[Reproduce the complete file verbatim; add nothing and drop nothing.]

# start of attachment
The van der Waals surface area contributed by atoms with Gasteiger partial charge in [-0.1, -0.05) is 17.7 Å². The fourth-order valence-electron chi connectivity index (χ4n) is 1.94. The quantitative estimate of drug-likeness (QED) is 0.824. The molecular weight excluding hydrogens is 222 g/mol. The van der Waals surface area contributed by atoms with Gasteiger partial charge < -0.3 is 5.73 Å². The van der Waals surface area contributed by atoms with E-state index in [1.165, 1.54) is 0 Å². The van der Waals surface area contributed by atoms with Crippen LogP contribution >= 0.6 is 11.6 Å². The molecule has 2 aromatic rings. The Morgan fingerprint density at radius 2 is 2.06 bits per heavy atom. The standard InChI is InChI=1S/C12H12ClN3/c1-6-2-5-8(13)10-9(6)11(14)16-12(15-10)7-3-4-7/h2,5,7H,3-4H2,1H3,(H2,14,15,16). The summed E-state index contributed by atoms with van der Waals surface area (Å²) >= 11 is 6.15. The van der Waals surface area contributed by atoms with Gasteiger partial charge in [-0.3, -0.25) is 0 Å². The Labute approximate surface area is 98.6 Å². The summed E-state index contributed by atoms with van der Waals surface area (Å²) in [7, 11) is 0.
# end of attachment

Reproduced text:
The van der Waals surface area contributed by atoms with Gasteiger partial charge in [-0.1, -0.05) is 17.7 Å². The fourth-order valence-electron chi connectivity index (χ4n) is 1.94. The quantitative estimate of drug-likeness (QED) is 0.824. The molecular weight excluding hydrogens is 222 g/mol. The van der Waals surface area contributed by atoms with Gasteiger partial charge < -0.3 is 5.73 Å². The van der Waals surface area contributed by atoms with E-state index in [1.165, 1.54) is 0 Å². The van der Waals surface area contributed by atoms with Crippen LogP contribution >= 0.6 is 11.6 Å². The molecule has 2 aromatic rings. The Morgan fingerprint density at radius 2 is 2.06 bits per heavy atom. The standard InChI is InChI=1S/C12H12ClN3/c1-6-2-5-8(13)10-9(6)11(14)16-12(15-10)7-3-4-7/h2,5,7H,3-4H2,1H3,(H2,14,15,16). The summed E-state index contributed by atoms with van der Waals surface area (Å²) >= 11 is 6.15. The van der Waals surface area contributed by atoms with Gasteiger partial charge in [-0.3, -0.25) is 0 Å². The Labute approximate surface area is 98.6 Å². The summed E-state index contributed by atoms with van der Waals surface area (Å²) in [7, 11) is 0.